Along with the butterflies, bees and other insects, I certainly want to attract Ladybirds to my garden, and not only because they feed on insect pests, especially aphids, but because they are so colourful and it always makes me feel happy when I see them.
Stone mini pot with ladybird
Attracting them into your garden requires some planning - it is a matter of planting the types of plants that they like.
Apart from aphids, ladybirds also require a source of pollen for food and are attracted to specific types of plants. The most popular ones have umbrella shaped flowers such as fennel, dill, cilantro, caraway, angelica, tansy, wild carrot and yarrow. Other plants that also attract ladybirds include cosmos (especially the white ones), coreopsis, scented geraniums and dandelions.
Gardening organically helps. Not only are ladybirds sensitive to most synthetic insecticides, but if the majority of their food source is gone, they won't lay their eggs. Allowing aphids to live on certain plants is necessary to ensure that there is enough food for ladybirds and being careful not to squish the bugs and eggs will be beneficial too.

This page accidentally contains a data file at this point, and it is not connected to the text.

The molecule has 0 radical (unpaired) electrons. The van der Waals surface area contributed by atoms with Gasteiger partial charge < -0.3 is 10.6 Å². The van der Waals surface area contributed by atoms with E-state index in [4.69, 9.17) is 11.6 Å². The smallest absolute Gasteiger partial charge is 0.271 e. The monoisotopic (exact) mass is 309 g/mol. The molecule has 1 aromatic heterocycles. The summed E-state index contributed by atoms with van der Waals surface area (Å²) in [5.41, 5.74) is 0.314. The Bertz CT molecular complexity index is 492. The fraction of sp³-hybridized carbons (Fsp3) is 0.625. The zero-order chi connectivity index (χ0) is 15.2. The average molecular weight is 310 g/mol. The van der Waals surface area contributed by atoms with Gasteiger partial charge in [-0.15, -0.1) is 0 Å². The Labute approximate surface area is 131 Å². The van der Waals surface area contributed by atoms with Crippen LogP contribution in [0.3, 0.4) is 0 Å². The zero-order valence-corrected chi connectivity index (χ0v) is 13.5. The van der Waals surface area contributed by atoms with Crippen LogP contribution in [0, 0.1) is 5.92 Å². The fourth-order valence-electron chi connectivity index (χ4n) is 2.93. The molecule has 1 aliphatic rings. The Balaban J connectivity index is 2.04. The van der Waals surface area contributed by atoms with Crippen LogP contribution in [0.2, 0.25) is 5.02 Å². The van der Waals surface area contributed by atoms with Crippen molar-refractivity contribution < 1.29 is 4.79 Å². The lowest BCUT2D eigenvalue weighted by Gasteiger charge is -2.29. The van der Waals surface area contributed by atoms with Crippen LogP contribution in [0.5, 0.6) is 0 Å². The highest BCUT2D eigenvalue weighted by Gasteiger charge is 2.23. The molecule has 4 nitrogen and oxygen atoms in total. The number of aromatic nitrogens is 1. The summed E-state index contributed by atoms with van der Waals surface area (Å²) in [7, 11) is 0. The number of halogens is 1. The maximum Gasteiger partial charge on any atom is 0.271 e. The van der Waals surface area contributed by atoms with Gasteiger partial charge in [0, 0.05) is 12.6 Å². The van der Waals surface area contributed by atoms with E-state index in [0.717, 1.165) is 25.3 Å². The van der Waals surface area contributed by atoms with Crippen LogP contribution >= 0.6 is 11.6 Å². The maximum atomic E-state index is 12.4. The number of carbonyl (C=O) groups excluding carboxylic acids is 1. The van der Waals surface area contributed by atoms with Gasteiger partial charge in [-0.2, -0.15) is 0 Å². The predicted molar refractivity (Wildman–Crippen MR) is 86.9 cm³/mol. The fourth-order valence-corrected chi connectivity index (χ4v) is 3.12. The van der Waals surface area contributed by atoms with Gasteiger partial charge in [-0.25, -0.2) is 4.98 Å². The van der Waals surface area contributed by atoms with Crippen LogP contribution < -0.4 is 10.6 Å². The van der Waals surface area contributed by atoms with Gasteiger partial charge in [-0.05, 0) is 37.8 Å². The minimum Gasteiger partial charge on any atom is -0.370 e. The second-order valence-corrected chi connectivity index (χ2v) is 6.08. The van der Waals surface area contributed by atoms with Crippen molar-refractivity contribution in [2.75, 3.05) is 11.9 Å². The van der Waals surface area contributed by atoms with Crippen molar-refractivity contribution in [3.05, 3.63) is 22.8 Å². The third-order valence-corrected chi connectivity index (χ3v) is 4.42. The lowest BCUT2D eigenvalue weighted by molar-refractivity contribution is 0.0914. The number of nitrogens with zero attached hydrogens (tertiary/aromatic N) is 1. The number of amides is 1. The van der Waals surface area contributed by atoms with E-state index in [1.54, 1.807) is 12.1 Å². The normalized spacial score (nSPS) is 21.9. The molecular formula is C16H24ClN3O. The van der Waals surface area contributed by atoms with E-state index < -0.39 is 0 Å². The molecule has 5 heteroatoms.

Ladybirds have adapted lots of ways of protecting themselves as well - their colouring helps signal warning to birds 'not to eat'. In fact the blood of a ladybird has caustic properties and is discharged in small drops when the creature is seized. This peculiar attribute, which is termed reflex bleeding, is due to the blood oozing from around limb joints or elsewhere when the insects are attacked or molested. I hope not to see this!
Here's to a summer full with ladybirds in all their sizes colours and spottyness.